The best approach to winning cases and settling disputes is not always going to court. There are instances where the best approach is to avoid court through Alternative Dispute Resolution (ADR), which can avoid long delays and high costs. You can either mediate or arbitrate. But, contrary to popular belief, the two most important ADR methods, mediation and arbitration, are not synonymous.
With mediation, the parties have greater control over the outcome of the dispute. In this process, an independent and impartial person (the “mediator”) does not act as a judge. Instead, the mediator acts as a “facilitator,” asking each of the parties about possible solutions while searching and finding points of agreement moving each of the parties toward a mutually agreeable solution or consensus. The parties actively participate in the decision-making through the mediation process. In other words, this is a resolution based on agreement between/among the parties under the guidance of the mediator.
Mediation is one of the most popular Alternative Dispute Resolution methods used. It is an interactive, structured and dynamic process which involves a neutral third party, the mediator. The parties are encouraged to participate in the process. The main aim of this process is to settle the dispute while considering the interests, rights and needs of all parties. Therefore, it is very much a party-centered process. The neutral third person will mediate the matter by facilitating communication between the parties, and attempting to resolve as many contested issues as possible.
Some are concerned about the length of the process. How long the process takes depends upon the willingness and cooperation of the parties. If they actively participate and are willing to find ways to achieve a win-win situation, the mediation may not take long. Since it is a party-centered process, the amount of time expended and the success or failure are controlled by the parties, not the mediator. One thing is certain; it will take less time than going to court.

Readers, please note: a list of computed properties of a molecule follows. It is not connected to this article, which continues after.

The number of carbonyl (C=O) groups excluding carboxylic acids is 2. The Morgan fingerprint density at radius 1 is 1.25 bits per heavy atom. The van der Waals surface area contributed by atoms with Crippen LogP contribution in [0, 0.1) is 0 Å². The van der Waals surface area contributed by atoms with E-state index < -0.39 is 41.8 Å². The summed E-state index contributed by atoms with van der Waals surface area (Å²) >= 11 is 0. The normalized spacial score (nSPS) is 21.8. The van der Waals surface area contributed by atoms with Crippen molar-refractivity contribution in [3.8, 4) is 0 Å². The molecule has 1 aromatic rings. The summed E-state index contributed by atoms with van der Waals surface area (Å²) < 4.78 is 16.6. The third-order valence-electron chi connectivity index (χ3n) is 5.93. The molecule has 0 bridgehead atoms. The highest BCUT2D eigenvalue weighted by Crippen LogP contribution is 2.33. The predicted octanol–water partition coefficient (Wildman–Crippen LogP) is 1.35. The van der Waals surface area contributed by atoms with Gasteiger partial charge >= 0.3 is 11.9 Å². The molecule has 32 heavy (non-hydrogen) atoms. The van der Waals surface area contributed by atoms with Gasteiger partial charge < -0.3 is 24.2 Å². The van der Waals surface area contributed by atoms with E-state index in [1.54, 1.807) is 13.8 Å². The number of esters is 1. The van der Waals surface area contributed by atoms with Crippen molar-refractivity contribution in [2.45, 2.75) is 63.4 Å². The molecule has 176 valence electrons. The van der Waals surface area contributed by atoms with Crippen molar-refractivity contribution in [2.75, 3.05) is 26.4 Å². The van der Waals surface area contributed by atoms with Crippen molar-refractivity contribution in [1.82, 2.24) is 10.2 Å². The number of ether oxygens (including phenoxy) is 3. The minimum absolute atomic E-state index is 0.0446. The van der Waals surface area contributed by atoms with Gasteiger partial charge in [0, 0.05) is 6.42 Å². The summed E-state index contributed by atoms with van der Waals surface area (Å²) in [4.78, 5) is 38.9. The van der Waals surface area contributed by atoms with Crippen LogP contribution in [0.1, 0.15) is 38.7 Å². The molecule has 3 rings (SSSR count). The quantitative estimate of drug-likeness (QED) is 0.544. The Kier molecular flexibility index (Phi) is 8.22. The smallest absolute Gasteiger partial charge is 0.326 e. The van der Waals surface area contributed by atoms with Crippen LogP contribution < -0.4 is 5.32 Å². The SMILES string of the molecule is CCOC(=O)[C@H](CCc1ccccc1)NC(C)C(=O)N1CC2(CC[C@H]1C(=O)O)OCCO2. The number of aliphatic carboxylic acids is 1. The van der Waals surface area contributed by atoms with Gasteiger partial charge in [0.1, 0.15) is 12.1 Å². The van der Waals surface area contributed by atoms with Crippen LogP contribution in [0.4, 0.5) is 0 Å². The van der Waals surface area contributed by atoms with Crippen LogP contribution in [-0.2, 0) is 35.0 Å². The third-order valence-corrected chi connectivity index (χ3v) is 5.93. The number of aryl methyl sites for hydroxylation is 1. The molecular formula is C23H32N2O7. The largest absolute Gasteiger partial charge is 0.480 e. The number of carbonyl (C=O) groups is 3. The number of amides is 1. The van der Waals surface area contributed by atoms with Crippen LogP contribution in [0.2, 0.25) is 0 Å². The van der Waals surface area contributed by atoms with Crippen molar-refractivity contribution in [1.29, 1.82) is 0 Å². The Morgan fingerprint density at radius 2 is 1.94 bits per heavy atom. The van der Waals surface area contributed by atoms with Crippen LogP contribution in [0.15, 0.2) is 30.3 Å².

Although mediation is a legal process, the third-party mediator or facilitator may not be a lawyer but a person knowledgeable in the subject area of the dispute, such as a contractor in a dispute about construction of an addition to a home. In all cases, to successfully mediate and solve the dispute, the third person must be neutral.
How does mediation work in divorce, you might ask? In the mediation process, you and your spouse hire a neutral third party as mediator. With the help of this mediator, you and your spouse discuss and attempt to resolve all contested issues concerning your divorce. In some instances, such as court-ordered mediation of custody matters, attorneys would not be present during mediation; however, attorneys will be present in most mediations.
Mediation vs. Arbitration
The public often thinks of mediation and arbitration as the same thing. They are not however. As explained above, the mediator acts as a facilitator and not as a judge.
Arbitration, on the other hand, involves a third-party decision-maker who is the arbitrator. The arbitrator will act like a judge as the parties present their different positions. The outcome of the dispute will be decided by the arbitrator and the decision of the arbitrator will be final in most situations. For a more complete discussion on arbitration and how it works, see the blog “What is Arbitration?”
The bottom line is this: if you think compromise is realistic possibility, you should explore mediation before pursuing court action. Give us a call if you’re wondering if mediation is possible for you. We have plenty of experience to help you navigate the legal system.